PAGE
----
Founded in 1971 by now-deceased evangelist Jerry Falwell, Liberty is the largest Christian college in America, with 12,000 on-campus students and an additional 62,000 pursuing degrees online. In fact, it's the largest private, nonprofit university in the country. Mr. Ferrara's brief explains why the university's refusal to embrace Caesar's immoral mandate would be crushingly expensive.
If even a single employee finds the insurance "unaffordable," defined as when an employee's portion of the premium exceeds 9.5 percent of his household income, fines would be imposed based on all university employees.
"An employer mandate violation can very easily result under the PPACA," Mr. Ferrara explains. "A family of four with a single income-earner will easily make the employer's coverage for his entire workforce 'unaffordable.' If the health insurance for each person in the household costs only $2,500, then the single income-earner would need to make over $100,000 to meet the PPACA employer mandate requirements for an 'affordable' plan. These penalties will quickly become 'massive,' even 'destructive,' which qualifies them as unconstitutional punitive penalties rather than permissible taxes under Drexel Furniture."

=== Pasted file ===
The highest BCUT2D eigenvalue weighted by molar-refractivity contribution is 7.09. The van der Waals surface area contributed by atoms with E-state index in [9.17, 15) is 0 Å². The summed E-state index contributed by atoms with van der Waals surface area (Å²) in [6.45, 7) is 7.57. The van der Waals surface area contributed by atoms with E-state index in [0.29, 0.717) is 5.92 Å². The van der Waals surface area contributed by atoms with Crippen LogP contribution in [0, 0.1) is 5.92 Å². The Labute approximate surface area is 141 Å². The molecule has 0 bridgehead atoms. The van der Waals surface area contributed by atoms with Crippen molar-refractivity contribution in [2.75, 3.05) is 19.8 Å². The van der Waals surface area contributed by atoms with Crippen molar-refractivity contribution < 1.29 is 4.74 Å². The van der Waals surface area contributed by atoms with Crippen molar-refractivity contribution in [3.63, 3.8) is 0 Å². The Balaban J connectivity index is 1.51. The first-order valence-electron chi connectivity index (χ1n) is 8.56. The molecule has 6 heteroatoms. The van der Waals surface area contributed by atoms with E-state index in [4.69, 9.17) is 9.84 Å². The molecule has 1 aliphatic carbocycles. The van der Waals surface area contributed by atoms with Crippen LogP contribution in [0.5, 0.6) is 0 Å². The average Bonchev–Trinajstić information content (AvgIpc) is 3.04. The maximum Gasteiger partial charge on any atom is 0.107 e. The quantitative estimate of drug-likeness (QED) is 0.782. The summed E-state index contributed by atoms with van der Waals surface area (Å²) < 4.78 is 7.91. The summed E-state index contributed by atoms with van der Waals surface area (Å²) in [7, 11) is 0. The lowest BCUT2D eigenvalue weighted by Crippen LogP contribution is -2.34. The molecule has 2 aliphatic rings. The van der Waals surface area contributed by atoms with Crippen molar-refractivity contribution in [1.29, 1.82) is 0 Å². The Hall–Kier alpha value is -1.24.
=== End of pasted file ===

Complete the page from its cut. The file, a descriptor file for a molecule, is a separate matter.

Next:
Here's more math from Mr. Ferrara: "In 2012, Liberty University employed 6,900 people, with net claims for its self-insured health insurance of $14,214,000. Yet, Liberty University would be fined $20,700,000 ($3,000 times 6,900) if only one employee meets the 9.5 percent "unaffordable" criterion.
"That penalty would be on top of the additional penalty of $2,000 per employee ($13,800,000) that Liberty University would have to pay for providing coverage excluding abortifacients, for a total combined penalty of $34,500,000. That would be in addition to the $14,214,000 that Liberty University paid in claims for its health insurance coverage in 2012."
Result? This would "tax or penalize Liberty University out of existence."
Keep in mind that the Department of Health and Human Services has already issued hundreds of exemptions from portions of Obamacare for the unions that lobbied hard for Obamacare, and for more than 1,000 businesses, many of which donated to Democrats' campaigns.
For the same reasons of conscience cited by Liberty, the individual mandate is an unconstitutional violation of the freedom of religion, the brief contends.
Congress declined to include a severance clause, which would have left Obamacare in place if portions were declared unconstitutional. All parties agreed that without the mandate, the system would collapse.
The Obamacare law itself in Section 1501 says plainly that the individual mandate is crucial. Without it, people would not buy insurance until they needed it.
"This court should declare the employer mandate and individual mandate unconstitutional," the American Civil Rights Union's brief concludes, "and, since those provisions are not severable, should declare the entire act unconstitutional."
The Supreme Court will eventually hear this case. America's health care system is hanging on a wing and a prayer.
Robert Knight is a senior fellow for the American Civil Rights Union and a columnist for The Washington Times.